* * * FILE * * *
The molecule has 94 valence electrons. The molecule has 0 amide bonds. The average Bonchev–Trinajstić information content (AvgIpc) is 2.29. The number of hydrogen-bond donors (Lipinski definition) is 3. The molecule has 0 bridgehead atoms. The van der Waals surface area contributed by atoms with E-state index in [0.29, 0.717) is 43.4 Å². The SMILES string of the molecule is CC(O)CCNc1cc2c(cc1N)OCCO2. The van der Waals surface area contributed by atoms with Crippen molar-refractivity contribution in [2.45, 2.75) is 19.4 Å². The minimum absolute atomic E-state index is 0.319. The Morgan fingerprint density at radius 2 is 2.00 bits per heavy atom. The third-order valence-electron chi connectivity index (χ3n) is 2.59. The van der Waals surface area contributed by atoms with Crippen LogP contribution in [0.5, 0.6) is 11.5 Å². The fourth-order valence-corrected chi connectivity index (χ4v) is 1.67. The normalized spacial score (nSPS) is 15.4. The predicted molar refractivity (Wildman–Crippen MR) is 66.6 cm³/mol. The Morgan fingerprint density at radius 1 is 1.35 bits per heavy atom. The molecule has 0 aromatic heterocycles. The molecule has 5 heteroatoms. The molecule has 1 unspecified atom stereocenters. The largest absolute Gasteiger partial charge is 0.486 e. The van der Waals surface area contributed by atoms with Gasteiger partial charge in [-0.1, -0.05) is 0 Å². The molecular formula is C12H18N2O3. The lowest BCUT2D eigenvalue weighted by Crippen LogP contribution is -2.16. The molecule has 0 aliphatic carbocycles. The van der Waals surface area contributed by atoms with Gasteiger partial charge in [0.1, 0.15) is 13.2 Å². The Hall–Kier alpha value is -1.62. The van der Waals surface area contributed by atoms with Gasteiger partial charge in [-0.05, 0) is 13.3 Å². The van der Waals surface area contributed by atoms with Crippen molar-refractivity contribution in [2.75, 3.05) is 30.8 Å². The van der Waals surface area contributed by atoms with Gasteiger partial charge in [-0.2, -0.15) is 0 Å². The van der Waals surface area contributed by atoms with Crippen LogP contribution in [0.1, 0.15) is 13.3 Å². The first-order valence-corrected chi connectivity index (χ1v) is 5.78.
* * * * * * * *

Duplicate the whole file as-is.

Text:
The molecule has 94 valence electrons. The molecule has 0 amide bonds. The average Bonchev–Trinajstić information content (AvgIpc) is 2.29. The number of hydrogen-bond donors (Lipinski definition) is 3. The molecule has 0 bridgehead atoms. The van der Waals surface area contributed by atoms with E-state index in [0.29, 0.717) is 43.4 Å². The SMILES string of the molecule is CC(O)CCNc1cc2c(cc1N)OCCO2. The van der Waals surface area contributed by atoms with Crippen molar-refractivity contribution in [2.45, 2.75) is 19.4 Å². The minimum absolute atomic E-state index is 0.319. The Morgan fingerprint density at radius 2 is 2.00 bits per heavy atom. The third-order valence-electron chi connectivity index (χ3n) is 2.59. The van der Waals surface area contributed by atoms with Crippen LogP contribution in [0.5, 0.6) is 11.5 Å². The fourth-order valence-corrected chi connectivity index (χ4v) is 1.67. The normalized spacial score (nSPS) is 15.4. The predicted molar refractivity (Wildman–Crippen MR) is 66.6 cm³/mol. The Morgan fingerprint density at radius 1 is 1.35 bits per heavy atom. The molecule has 0 aromatic heterocycles. The molecule has 5 heteroatoms. The molecule has 1 unspecified atom stereocenters. The largest absolute Gasteiger partial charge is 0.486 e. The van der Waals surface area contributed by atoms with Gasteiger partial charge in [-0.1, -0.05) is 0 Å². The molecular formula is C12H18N2O3. The lowest BCUT2D eigenvalue weighted by Crippen LogP contribution is -2.16. The molecule has 0 aliphatic carbocycles. The van der Waals surface area contributed by atoms with Gasteiger partial charge in [0.1, 0.15) is 13.2 Å². The Hall–Kier alpha value is -1.62. The van der Waals surface area contributed by atoms with Gasteiger partial charge in [-0.05, 0) is 13.3 Å². The van der Waals surface area contributed by atoms with Crippen molar-refractivity contribution in [2.75, 3.05) is 30.8 Å². The van der Waals surface area contributed by atoms with Gasteiger partial charge in [-0.2, -0.15) is 0 Å². The van der Waals surface area contributed by atoms with Crippen LogP contribution in [0.1, 0.15) is 13.3 Å². The first-order valence-corrected chi connectivity index (χ1v) is 5.78.